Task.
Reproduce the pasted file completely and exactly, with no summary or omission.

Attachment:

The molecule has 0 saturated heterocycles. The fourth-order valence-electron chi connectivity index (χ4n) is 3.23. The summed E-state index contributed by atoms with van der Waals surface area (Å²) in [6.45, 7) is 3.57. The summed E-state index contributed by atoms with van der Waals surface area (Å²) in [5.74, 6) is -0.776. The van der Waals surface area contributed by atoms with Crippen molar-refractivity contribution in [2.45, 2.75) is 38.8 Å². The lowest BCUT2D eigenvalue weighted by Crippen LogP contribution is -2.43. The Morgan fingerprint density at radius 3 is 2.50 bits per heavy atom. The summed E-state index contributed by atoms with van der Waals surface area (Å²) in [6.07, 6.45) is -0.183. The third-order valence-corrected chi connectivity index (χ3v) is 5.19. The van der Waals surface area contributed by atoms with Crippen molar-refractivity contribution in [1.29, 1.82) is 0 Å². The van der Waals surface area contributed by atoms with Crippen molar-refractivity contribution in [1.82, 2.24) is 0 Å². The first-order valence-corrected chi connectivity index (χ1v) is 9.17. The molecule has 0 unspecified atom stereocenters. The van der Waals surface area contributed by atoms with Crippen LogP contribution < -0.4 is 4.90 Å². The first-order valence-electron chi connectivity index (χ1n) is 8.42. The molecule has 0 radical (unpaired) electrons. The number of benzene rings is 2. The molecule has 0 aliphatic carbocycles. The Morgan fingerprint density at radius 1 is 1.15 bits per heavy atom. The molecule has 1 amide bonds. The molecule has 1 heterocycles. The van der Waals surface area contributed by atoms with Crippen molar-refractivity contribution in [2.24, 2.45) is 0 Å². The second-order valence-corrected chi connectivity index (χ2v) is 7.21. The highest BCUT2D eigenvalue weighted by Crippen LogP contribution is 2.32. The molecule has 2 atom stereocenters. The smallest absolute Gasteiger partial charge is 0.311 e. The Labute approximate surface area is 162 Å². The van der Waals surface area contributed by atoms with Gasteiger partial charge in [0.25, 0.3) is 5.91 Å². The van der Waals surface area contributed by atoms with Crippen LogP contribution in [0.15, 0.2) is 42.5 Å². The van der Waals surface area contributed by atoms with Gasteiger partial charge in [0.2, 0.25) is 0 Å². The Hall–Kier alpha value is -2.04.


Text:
The molecule has 0 saturated heterocycles. The fourth-order valence-electron chi connectivity index (χ4n) is 3.23. The summed E-state index contributed by atoms with van der Waals surface area (Å²) in [6.45, 7) is 3.57. The summed E-state index contributed by atoms with van der Waals surface area (Å²) in [5.74, 6) is -0.776. The van der Waals surface area contributed by atoms with Crippen molar-refractivity contribution in [2.45, 2.75) is 38.8 Å². The lowest BCUT2D eigenvalue weighted by Crippen LogP contribution is -2.43. The Morgan fingerprint density at radius 3 is 2.50 bits per heavy atom. The summed E-state index contributed by atoms with van der Waals surface area (Å²) in [6.07, 6.45) is -0.183. The third-order valence-corrected chi connectivity index (χ3v) is 5.19. The van der Waals surface area contributed by atoms with Crippen molar-refractivity contribution in [1.29, 1.82) is 0 Å². The van der Waals surface area contributed by atoms with Crippen molar-refractivity contribution in [1.82, 2.24) is 0 Å². The first-order valence-corrected chi connectivity index (χ1v) is 9.17. The molecule has 0 unspecified atom stereocenters. The van der Waals surface area contributed by atoms with Crippen LogP contribution < -0.4 is 4.90 Å². The first-order valence-electron chi connectivity index (χ1n) is 8.42. The molecule has 0 radical (unpaired) electrons. The number of benzene rings is 2. The molecule has 0 aliphatic carbocycles. The Morgan fingerprint density at radius 1 is 1.15 bits per heavy atom. The molecule has 1 amide bonds. The molecule has 1 heterocycles. The van der Waals surface area contributed by atoms with Crippen molar-refractivity contribution in [2.24, 2.45) is 0 Å². The second-order valence-corrected chi connectivity index (χ2v) is 7.21. The highest BCUT2D eigenvalue weighted by Crippen LogP contribution is 2.32. The molecule has 2 atom stereocenters. The smallest absolute Gasteiger partial charge is 0.311 e. The Labute approximate surface area is 162 Å². The van der Waals surface area contributed by atoms with Gasteiger partial charge in [0.25, 0.3) is 5.91 Å². The van der Waals surface area contributed by atoms with Crippen LogP contribution in [0.15, 0.2) is 42.5 Å². The van der Waals surface area contributed by atoms with Gasteiger partial charge in [0.2, 0.25) is 0 Å². The Hall–Kier alpha value is -2.04.